Biotech Updates

Study Finds SARS-CoV-2 Has Six Strains

August 5, 2020

Electron microscopy photo of the COVID-19 coronavirus. Photo Source: Scripps Research

A study conducted by researchers at the University of Bologna shows that SARS-CoV-2, the virus causing the COVID-19 pandemic, presents at least six strains. Despite its mutations, the virus shows little variability, which is a good news welcomed by researchers working on a viable vaccine. The most extensive study ever carried out on SARS-CoV-2 sequencing drew from the analysis of 48,635 coronavirus genomes isolated by researchers from all over the world.

Currently, there are six strains of coronavirus. The original one is the L strain, that appeared in Wuhan, China in December 2019. Its first mutation, the S strain, appeared at the beginning of 2020. Since mid-January of 2020, strains V and G appeared. By end of February 2020, strain G — the most widespread — mutated into strains GR and GH.

According to the researchers, strain G and its related strains GR and GH are by far the most widespread, representing 74% of all gene sequences that they analyzed. The strains present four mutations, two of which are able to change the sequence of the RNA polymerase and Spike proteins of the virus. This characteristic probably facilitates the spread of the virus.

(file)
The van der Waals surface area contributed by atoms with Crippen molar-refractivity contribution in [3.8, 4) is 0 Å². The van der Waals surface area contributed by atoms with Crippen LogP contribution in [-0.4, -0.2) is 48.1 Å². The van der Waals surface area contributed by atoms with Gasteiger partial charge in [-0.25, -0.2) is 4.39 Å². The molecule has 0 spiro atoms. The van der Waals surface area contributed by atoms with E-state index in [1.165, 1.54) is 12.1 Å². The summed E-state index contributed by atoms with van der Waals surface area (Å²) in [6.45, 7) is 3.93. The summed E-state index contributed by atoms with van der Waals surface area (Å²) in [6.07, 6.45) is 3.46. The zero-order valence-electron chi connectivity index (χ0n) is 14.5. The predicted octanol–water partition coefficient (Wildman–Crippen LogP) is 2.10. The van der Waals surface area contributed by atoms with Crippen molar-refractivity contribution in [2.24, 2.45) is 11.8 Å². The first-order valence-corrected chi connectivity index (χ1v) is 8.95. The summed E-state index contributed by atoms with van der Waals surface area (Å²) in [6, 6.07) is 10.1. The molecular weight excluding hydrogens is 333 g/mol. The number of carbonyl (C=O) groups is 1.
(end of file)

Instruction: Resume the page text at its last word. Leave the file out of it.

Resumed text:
Strains G and GR are the most frequent across Europe and Italy. However, the GH strain is close to non-existence in Italy, while it occurs more frequently in France and Germany. In North America, the most widespread strain is GH, while in South America the GR strain is more frequent. In Asia, where the Wuhan L strain initially appeared, the spread of strains G, GH, and GR is increasing. These strains landed in Asia only at the beginning of March, more than a month after their spread in Europe. Globally, strains G, GH, and GR are constantly increasing. Strain S can be found in some restricted areas in the US and Spain. The L and V strains are gradually disappearing.

For more details, read the news article in the University of Bologna website.

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